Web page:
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  • 46 stringers

    Getting to work on the 46, there are no stringer mounts on the side of the fuselage, could somebody fill me in on this?

  • #2
    safety wire in place, notch where needed. later post war got metal stringers and set on a wood block and retained with a spring

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    • #3
      Great, I did not tear this one down, have a complete 41 setting next to it but it is different, hence the questions. saw a resto on you tube had hat channel and rib lace. Not building a showplane, building a goplane!

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      • #4
        Pre war planes had wood stringers that went into welded "U" sections with a cut out for the base of the wood T to fit in. After the war in 45 and early 46 there were a BUNCH of different things tried. The final solution seems to have been the hat section metal stringers with springs. The stringers are just to give form to the fabric and all the methods seem to work pretty well. Many used strips of cotton fabric wrapped around the stringers with wood pieces for spacing. Once the fabric is on it is hard to tell which method was used, and I doubt it matters.

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        • #5
          Originally posted by Hank Jarrett View Post
          Pre war planes had wood stringers that went into welded "U" sections with a cut out for the base of the wood T to fit in. After the war in 45 and early 46 there were a BUNCH of different things tried. The final solution seems to have been the hat section metal stringers with springs. The stringers are just to give form to the fabric and all the methods seem to work pretty well. Many used strips of cotton fabric wrapped around the stringers with wood pieces for spacing. Once the fabric is on it is hard to tell which method was used, and I doubt it matters.
          Hank, the 41 deluxe had the "U" mounts for the stringers, the other pre-war airplanes had the stringers notched and tied to the tubes with lacing cord.

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          • #6
            I guess I haven't seen other than a Deluxe pre war. The 40 I had we found out had a 46 fuselage with pieces from various years welded into it. It was a mess. Safe and usable, but a STRANGE collection of parts.

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            • #7
              Thanks for all the inputs, I like the idea of the hat sections, would like to replace all the wood as there is not much there, going to look at it and see if that is feasable.

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              • #8
                Stringers make a big difference to the shape, appearance of the fuselage. Some areas benefit from wood shims, and it's worthwhile spending some time figuring out where contact with the fabric begins and ends so you can reduce the potential for obvious bumps.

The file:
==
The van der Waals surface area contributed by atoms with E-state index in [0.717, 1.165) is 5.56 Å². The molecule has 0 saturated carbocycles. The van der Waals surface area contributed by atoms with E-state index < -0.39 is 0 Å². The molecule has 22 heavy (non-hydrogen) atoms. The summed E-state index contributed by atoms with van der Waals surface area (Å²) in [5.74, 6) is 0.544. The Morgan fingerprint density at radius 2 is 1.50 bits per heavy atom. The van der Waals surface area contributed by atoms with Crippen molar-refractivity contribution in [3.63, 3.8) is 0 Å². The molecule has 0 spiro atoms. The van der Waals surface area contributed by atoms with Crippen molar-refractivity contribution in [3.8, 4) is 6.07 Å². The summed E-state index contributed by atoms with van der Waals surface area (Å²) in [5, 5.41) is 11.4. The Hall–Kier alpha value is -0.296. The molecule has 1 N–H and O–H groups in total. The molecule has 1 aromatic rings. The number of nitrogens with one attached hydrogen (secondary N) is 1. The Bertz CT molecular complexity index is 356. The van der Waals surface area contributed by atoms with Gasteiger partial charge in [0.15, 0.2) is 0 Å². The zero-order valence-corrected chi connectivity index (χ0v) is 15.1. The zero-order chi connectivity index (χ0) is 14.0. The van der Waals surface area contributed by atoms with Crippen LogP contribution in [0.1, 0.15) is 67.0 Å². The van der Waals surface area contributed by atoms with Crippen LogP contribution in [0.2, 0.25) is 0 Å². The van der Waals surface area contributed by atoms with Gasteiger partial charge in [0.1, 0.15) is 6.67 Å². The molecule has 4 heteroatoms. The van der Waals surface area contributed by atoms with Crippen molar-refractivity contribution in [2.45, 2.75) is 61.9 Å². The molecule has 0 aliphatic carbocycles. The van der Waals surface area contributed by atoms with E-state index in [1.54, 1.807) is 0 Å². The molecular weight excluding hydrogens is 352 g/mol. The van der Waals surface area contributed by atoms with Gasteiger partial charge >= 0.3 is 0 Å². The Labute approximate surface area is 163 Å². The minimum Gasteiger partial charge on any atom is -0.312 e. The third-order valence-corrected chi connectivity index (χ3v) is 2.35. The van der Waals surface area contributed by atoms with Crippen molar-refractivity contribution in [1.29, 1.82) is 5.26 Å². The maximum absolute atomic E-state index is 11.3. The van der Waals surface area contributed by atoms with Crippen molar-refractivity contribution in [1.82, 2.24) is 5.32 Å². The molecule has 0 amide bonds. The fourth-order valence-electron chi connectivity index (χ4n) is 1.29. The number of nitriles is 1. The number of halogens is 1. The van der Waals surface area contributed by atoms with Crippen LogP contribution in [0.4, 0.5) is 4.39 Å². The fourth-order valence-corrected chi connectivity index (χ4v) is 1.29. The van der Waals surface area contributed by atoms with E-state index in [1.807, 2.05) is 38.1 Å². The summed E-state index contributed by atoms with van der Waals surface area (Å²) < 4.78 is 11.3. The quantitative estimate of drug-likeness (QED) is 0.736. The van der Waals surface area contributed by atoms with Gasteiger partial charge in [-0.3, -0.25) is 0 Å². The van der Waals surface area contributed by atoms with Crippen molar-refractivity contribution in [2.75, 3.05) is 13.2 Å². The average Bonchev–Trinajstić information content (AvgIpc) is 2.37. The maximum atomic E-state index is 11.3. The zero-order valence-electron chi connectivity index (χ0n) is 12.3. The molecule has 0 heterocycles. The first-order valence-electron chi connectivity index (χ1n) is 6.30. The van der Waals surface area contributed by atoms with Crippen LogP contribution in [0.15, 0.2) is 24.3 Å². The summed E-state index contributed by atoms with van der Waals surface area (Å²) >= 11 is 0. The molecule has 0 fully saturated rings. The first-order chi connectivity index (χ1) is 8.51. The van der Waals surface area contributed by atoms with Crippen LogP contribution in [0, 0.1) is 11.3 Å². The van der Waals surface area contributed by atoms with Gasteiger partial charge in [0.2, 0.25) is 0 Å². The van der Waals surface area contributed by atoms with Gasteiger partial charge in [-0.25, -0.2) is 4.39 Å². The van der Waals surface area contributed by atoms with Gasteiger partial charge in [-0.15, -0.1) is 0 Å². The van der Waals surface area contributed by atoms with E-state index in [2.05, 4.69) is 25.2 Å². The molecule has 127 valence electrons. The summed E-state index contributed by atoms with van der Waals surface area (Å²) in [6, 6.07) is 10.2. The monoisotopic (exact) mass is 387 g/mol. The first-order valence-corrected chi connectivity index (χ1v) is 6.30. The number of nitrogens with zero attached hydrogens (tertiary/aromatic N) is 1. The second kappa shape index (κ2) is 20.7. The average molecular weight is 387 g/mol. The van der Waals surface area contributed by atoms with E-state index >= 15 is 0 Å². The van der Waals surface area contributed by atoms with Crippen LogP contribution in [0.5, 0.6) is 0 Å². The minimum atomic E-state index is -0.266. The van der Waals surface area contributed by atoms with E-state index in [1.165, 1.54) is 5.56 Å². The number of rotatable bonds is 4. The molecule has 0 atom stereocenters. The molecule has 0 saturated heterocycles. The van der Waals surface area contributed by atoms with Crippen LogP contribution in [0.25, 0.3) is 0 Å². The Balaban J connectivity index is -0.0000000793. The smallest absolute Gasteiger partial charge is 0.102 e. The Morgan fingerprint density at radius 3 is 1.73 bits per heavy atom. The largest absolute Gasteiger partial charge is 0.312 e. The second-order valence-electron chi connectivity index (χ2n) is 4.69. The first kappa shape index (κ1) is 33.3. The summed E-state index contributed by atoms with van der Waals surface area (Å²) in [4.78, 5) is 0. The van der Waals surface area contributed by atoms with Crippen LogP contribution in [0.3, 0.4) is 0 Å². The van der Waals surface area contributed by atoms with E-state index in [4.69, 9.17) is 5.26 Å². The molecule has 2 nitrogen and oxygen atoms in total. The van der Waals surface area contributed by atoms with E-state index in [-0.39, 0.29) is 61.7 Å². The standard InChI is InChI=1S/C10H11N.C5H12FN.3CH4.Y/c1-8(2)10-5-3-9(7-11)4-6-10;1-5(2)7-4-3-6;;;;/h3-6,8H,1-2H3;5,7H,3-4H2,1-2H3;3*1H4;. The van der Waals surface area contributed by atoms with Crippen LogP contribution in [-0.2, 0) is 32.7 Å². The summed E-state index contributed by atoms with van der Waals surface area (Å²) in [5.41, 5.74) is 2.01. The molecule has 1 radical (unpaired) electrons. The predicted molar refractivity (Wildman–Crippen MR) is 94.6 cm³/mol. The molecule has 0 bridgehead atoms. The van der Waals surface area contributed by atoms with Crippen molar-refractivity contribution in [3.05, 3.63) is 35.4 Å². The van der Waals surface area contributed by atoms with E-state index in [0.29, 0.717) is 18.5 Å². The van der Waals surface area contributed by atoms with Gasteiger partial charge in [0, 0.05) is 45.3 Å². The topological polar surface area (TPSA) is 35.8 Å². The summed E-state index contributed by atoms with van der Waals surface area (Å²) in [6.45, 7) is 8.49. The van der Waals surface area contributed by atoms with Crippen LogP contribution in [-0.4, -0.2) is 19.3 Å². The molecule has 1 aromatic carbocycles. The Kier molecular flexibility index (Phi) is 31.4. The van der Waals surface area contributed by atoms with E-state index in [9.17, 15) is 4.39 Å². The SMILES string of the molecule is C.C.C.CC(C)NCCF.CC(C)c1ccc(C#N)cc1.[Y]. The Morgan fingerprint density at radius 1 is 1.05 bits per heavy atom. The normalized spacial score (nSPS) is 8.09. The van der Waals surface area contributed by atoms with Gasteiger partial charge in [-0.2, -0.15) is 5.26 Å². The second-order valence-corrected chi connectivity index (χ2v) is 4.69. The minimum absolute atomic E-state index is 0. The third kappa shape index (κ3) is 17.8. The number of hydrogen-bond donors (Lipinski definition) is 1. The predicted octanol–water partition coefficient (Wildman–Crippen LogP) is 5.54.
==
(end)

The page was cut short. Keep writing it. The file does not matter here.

I had wood top and bottom and aluminium on the sides. Some pics and info here: http://c-fclr.blogspot.com/p/blog-page_98.html?m=0
                Scroll about 3/4 to the bottom of the page under the subheading "Stringers"
                Last edited by Scott; 2 weeks ago.
                Scott
                CF-CLR Blog: http://c-fclr.blogspot.ca/

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                • #9
                  Remember that the stringer pattern also changed in 46 when they converted to the metal stringers in May 46. Most prewars and early 46s with wood had two long stringers with a short one down the fuselage. when the metal came they switched to two short ones with a long one down the fuselage. Top and bottom was also affected. Gives the cabin a much more boxy appearance on late BC12Ds and on...
                  Ryan Newell
                  1946 BC12D NC43754
                  1953 15A N23JW
                  TF#897

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                  • #10
                    Good points
                    there's also a third ( short) side stringer if the D windows are installed.
                    Scott
                    CF-CLR Blog: http://c-fclr.blogspot.ca/

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                    • #11
                      Originally posted by Scott View Post
                      Stringers make a big difference to the shape, appearance of the fuselage. Some areas benefit from wood shims, and it's worthwhile spending some time figuring out where contact with the fabric begins and ends so you can reduce the potential for obvious bumps.

                      I had wood top and bottom and aluminium on the sides. Some pics and info here: http://c-fclr.blogspot.com/p/blog-page_98.html?m=0
                      Scroll about 3/4 to the bottom of the page under the subheading "Stringers"
                      Awesome, I saw your Tcraft at Oshkosh, it was beautiful!

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